Flag Flies for John Constantine Dekas

Flag Flies for John Constantine Dekas photo thumbnail161968

In continuing its mission to take history out of the textbooks by honoring a local veteran each month of the school year, the Hampton Bays School District is paying tribute to U.S Air Force veteran John Constantine Dekas by flying an American flag in his honor throughout the month of January. 

“The district is proud to honor Mr. Dekas for his bravery and service to the United States,” said Superintendent of Schools Lars Clemensen. 

Dekas was recognized at a ceremony on Jan. 24 at Hampton Bays Elementary School, where middle school students in the district read his biography. The middle school jazz band performed “What’s Cookin’” by Victor Lopez, and Kelly Velasquez read her winning Patriot’s Pen essay, “What Makes America Great.” The event culminated with the raising of the flag on the school’s flagpole. 

Dekas was born in 1936 in Boston. He attended Boston Trade High School, which he completed in two years. Upon graduation, he decided to use his intellectual capability in the U.S. Air Force. The Air Force tested him extensively, and they allowed him to enlist in 1954.

Dekas entered the Air Force at the Boston Army Base and was transferred to Sampson Air Force Base in New York. He received a top secret, cryptographic, “eyes only” government security clearance because of his training at Keesler Air Force Base in Mississippi in highly specialized technical areas such as cryptography, ground/airborne/intercept/radio training and radio maintenance training. 

In 1955, he was assigned to classified missions that included Shiroi Air Force Base in Japan, working with the British in Kowloon (Hong Kong), China, and working at Da Nang Air Base in Vietnam (his first of two assignments to Vietnam). Dekas was one of the first U.S. military personnel to enter Vietnam before the original U.S. involvement. After these assignments, he found himself on the island of Guam. This remote assignment with a Mobile Communications Unit for a classified project — "Green Moon" — was compounded by the fact that in their area, Japanese holdouts from World War II were still active. Ultimately, the Air Force increased its personnel from 13 to 40 to address these concerns.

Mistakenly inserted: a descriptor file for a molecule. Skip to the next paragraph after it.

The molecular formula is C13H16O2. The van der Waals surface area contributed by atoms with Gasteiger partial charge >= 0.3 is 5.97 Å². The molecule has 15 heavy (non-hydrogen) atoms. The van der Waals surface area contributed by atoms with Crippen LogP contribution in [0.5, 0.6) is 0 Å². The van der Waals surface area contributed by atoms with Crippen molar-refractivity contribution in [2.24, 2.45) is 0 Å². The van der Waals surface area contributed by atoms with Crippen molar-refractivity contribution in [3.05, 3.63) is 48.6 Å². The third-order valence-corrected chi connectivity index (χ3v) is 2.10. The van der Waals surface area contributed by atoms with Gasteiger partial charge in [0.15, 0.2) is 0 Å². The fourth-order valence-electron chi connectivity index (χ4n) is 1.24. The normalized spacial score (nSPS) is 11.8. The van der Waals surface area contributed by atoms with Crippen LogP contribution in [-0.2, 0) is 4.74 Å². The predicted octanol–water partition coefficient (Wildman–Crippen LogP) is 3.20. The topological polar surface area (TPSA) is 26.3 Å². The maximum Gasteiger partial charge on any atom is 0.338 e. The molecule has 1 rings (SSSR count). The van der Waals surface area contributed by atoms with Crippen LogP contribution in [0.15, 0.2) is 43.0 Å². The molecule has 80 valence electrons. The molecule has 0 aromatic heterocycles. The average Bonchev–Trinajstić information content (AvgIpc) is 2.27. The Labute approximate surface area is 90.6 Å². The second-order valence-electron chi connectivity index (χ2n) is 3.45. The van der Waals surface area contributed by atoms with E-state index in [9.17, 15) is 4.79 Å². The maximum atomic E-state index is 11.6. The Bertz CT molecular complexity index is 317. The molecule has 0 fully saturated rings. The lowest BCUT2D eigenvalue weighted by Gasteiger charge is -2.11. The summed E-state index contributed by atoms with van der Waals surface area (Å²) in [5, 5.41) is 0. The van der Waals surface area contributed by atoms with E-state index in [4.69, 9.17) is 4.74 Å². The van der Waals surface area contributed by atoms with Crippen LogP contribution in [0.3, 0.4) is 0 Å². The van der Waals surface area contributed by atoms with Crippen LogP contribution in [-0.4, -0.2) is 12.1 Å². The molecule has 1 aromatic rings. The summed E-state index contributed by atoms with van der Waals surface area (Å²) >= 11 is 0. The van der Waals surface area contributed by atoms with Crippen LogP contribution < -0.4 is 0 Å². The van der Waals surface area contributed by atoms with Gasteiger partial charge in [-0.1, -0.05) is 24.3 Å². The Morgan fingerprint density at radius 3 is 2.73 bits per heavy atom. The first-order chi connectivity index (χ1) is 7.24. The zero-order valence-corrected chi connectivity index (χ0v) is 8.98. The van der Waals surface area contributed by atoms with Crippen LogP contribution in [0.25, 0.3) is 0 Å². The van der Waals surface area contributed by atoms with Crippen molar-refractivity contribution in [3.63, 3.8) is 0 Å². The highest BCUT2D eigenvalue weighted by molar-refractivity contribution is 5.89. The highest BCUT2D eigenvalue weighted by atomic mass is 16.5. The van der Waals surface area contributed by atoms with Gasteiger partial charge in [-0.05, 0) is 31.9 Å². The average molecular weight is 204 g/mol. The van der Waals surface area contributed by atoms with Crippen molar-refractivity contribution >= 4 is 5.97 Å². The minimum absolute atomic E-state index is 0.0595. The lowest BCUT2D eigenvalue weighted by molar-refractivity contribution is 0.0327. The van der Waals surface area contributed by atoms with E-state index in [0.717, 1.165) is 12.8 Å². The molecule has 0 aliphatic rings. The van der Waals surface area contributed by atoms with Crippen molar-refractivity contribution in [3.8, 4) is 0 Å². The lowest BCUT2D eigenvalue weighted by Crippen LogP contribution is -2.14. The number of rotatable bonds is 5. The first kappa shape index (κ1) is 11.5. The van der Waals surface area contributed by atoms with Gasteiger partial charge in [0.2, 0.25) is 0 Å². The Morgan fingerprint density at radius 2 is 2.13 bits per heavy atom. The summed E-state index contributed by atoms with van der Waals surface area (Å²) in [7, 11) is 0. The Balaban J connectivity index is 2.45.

Dekas also volunteered with the 54th Weather Squadron as a flight engineer and airborne radio operator on a B-50 aircraft, tracking typhoons between Guam, Okinawa and the Philippines. On one mission, they lost two of their four engines and made an emergency landing on Kwajalein Atoll, a U.S. Naval base. After repairing the engines, Naval personnel attached two jet-assisted takeoff bottles to lift the giant aircraft back into the sky for a safe return to Guam.

In 1957, Dekas returned to the States to Edwards Air Force Base in California as an air traffic controller assigned to the Air Force Flight Test Center. From there, he reported to Loring Air Force Base in Maine as an air controller. In the mid 1960s, Dekas was back for another assignment in Guam in air traffic control and single sideband operation, which also included a second classified mission to Da Nang Air Base.

Back in the U.S., Dekas was assigned to Suffolk County Air Force Base (now Gabreski Airport) with the 52nd Fighter Wing. While running base housing, and in keeping with military tradition, he became the ultimate military scrounger, doing his best to accommodate Air Force personnel and their families’ needs. He even conjured up a swap with the U.S. Navy at Norfolk, Virginia, resulting in a court-martial that ultimately proved him innocent of any wrongdoing. The officers (a lieutenant colonel and a captain) who signed the court-martial were removed from the Air Force.

Dekas' career continued with classified assignments at NORAD and the Air Defense Command at Ent Air Force Base in Colorado, and the 6th Allied Tactical Air Force (NATO) in Turkey. While working with CIA operatives during that time, Dekas was wounded in Cyprus by a Greek Cypriot. The Turkish military treated him and returned him to mainland Turkey.

Following training for industrial and management engineering at Lowry Air Force Base in Colorado, Dekas was assigned to Plattsburgh Air Force Base in New York and to Westover Air Reserve Base in Massachusetts for engineering studies. He also conducted engineering studies, on loan from the Air Force, for the Coors Brewing Company in Colorado and the Alcoa Aluminum Company in New York. Dekas served more than 20 years of active duty and was honorably retired in 1974 with the rank of technical sergeant. Returning to Long Island, he completed his education as a certified financial planner at Adelphi University. 

Dekas is a past commander of the American Legion, an active member of the Suffolk County American Legion and a member of the board of governors of the Veterans Administration Volunteer Services.

Dekas and his wife, Patricia Ann Micari-Dekas, have a daughter, Dione, and a son, John Jr. Including twin daughters, Brenda and Bridget, from a previous marriage, he has a total of 10 grandchildren and 11 great-grandchildren.